Normalising autistic behaviour – US techniques adopted in the UK

CC BY-NC by swan-t

It’s a controversial early intervention technique that has been used in the USA for a few years now, but parents in the UK are lining up to enroll their children in schools that are implementing normalisation therapy on children with autism.

Applied Behavioural Analysis or ABA is better known as a behaviour modification technique, that re-trains the young and developing brain to ‘forget’ autistic mannerisms. It uses observational and intervention techniques to quash aggression anti social and social isolation in those with an autism or ASD diagnosis.

UK parents are going as far as actually relocating so that their children can attend the handful of schools offering ABA. The Guardian Newspaper talked to one such mother, Julie Barber, who changed her life completely so her son could attend Treetops School in Essex.

Ms Barber, who came very close to having a nervous breakdown last year due to trying to manage her son’s behaviour now lives in Thurrock in Essex with her son Jack, who is four. She told the paper:

“He was having two-hour meltdowns nearly every day. I’ve got a bad back just from trying to manage him.”

Her greatest worry was that, since the age of three, he had regularly refused to eat anything except baby food and custard, and it had to be a particular brown colour.

“It was horrendous – if I tried anything else he would be sick. Even if a drink was too cold, it would make him gag. I was scared that he’d deteriorate because he wouldn’t get the right nutrients. He eats pretty much everything now. I can take him out to a restaurant, or a party. You have no idea what that means.”

Jack started attending Treetops school last year, and it is one of only a handful of schools in the UK that use the ‘normalising’ technique on younger children with an early diagnosis.

ABA was developed in the late sixties by psychologist Ole Ivar Lovaas  for reconditioning behaviours by rewarding and changing the reactions to certain reactions. It was deemed controversial at the time as bad behaviours would be immediately punished with electric shocks when the recipient did not comply. Some programmes of the time were intensive and required up to 40 hours of one to one contact for a patient.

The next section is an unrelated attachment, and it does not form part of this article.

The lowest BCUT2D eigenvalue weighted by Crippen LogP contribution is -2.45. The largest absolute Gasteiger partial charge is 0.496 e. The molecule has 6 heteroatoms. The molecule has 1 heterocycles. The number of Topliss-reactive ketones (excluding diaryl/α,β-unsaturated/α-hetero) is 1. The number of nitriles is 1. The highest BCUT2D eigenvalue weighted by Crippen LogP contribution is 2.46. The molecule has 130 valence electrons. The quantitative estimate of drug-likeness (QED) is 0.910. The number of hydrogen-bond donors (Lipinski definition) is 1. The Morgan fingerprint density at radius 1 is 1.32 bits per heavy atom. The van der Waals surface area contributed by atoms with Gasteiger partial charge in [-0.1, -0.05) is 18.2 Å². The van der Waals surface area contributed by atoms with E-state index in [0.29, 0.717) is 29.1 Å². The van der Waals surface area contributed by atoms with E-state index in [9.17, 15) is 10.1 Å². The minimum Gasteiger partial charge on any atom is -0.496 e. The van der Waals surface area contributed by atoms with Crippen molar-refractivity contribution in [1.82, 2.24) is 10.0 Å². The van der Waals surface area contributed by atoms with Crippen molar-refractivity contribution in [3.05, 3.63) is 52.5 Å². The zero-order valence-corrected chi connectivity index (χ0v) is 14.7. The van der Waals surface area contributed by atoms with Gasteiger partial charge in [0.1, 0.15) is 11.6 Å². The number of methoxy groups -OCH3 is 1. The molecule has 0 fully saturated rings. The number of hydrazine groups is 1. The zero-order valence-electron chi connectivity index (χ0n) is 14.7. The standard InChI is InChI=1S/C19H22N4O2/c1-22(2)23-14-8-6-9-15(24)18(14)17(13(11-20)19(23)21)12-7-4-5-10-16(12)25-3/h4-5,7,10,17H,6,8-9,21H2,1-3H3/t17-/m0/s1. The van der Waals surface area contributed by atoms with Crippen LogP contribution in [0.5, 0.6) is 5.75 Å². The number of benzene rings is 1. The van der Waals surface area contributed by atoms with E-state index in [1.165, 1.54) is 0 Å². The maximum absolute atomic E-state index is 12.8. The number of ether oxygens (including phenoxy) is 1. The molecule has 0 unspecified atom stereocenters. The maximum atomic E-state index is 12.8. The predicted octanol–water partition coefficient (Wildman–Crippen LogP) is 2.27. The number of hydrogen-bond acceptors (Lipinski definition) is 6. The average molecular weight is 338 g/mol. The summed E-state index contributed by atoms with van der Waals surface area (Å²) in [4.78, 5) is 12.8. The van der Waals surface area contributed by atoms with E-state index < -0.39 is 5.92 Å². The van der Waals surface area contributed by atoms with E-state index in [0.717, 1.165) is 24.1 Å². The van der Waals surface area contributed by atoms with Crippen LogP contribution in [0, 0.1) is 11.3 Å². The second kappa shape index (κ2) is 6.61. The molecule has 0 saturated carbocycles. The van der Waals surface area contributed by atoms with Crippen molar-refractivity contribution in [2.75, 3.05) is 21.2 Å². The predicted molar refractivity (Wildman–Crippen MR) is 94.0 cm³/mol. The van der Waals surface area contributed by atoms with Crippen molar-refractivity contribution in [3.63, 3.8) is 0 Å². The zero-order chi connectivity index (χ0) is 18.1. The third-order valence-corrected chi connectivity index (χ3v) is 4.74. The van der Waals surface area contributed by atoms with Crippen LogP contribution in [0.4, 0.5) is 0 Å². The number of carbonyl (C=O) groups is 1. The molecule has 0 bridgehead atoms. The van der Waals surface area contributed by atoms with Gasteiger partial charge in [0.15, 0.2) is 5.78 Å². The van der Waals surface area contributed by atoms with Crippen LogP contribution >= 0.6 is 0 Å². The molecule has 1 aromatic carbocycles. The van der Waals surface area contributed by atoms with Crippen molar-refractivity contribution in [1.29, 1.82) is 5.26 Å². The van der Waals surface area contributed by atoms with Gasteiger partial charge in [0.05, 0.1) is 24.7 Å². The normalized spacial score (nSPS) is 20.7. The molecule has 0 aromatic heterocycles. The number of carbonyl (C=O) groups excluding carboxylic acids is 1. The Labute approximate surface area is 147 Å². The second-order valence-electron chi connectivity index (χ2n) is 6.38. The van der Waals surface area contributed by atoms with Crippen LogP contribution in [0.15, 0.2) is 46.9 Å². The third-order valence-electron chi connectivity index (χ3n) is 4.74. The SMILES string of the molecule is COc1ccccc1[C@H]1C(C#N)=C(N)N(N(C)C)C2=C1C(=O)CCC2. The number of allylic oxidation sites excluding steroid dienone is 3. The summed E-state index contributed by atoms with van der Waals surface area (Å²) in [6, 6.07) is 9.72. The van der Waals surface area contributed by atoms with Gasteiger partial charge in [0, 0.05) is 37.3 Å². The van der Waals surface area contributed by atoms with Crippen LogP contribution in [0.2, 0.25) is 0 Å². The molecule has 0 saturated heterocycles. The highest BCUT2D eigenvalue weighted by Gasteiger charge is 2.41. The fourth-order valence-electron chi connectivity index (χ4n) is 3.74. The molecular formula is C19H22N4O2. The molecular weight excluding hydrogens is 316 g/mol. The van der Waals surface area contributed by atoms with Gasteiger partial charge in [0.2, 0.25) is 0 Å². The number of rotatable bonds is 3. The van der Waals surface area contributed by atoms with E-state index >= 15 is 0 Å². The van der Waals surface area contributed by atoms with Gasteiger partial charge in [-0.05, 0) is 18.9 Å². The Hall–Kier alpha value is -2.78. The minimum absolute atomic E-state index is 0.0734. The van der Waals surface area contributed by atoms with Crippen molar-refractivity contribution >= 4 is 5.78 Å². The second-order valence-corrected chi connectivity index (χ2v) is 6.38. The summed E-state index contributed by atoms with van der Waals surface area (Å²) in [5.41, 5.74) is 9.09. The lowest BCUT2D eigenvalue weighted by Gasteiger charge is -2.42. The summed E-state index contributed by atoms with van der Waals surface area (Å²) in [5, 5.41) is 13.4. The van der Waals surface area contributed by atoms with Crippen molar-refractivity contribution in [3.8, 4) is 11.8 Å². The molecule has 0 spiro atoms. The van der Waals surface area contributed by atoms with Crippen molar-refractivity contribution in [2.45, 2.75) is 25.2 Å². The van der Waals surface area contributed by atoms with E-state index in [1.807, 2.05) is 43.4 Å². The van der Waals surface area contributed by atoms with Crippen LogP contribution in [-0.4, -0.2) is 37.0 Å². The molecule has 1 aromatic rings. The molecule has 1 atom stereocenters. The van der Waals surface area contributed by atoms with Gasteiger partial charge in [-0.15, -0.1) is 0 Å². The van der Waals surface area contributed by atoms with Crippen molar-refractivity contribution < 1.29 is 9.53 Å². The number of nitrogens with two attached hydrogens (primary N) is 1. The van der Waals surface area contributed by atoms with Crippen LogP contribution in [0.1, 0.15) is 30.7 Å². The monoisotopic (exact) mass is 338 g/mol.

The treatment has had a resurgence in past years, but has not been without it’s negative media. It has been widely available in private sector schools but has been recently introduced in the UK at county level schools, which has caused schools like Treetops in Essex to become oversubscribed.

Headteacher Paul Smith told the Guardian:

“We are at absolute capacity.Families are moving from all over the country to get their child in. They are desperate. We know that the earlier a child starts on the programme, the better their outcome will be, but, unfortunately, we’re getting log jams, which means families are left waiting.”

At Treetops, which uses a type of ABA known as verbal behaviour or VB, each child is “paired” with an assistant who carries a bag of “rewards” – toys or props the child enjoys using. Whenever they perform a task correctly, or behave as they are being taught to, they get a few minutes with their reward. In one of the older year groups, a teenage boy is treated to five minutes on the Nintendo DS, while another runs a wooden toy up and down his arm. In the nursery, a teaching assistant simply blows bubbles around the room as a reward for her pupil correctly saying his numbers.

Although no one uses the word “punishment”, there are “consequences” for bad behaviour. These could be the denial of access to a reward or an activity a child does not enjoy. In Jack’s case, to tackle his issues with eating, his teaching assistant would give him a tiny spoonful of regular food, and if he ate it he’d immediately get a spoonful of the baby food he liked, as a reward. Slowly, he stopped gagging so much, but his mother admits she came close to stopping the programme.

“I found it upsetting to see him crying and being sick. And if he was sick, he wasn’t allowed to have his custard afterwards. I found it very harsh and questioned whether it was going to work. Something told me to keep going with it, and after about six months he was starting to eat.”

 

 

3 Comments

  1. Caroline Cristina November 6, 2013
  2. Tammy Graham November 6, 2013
  3. Alex Lowery November 9, 2013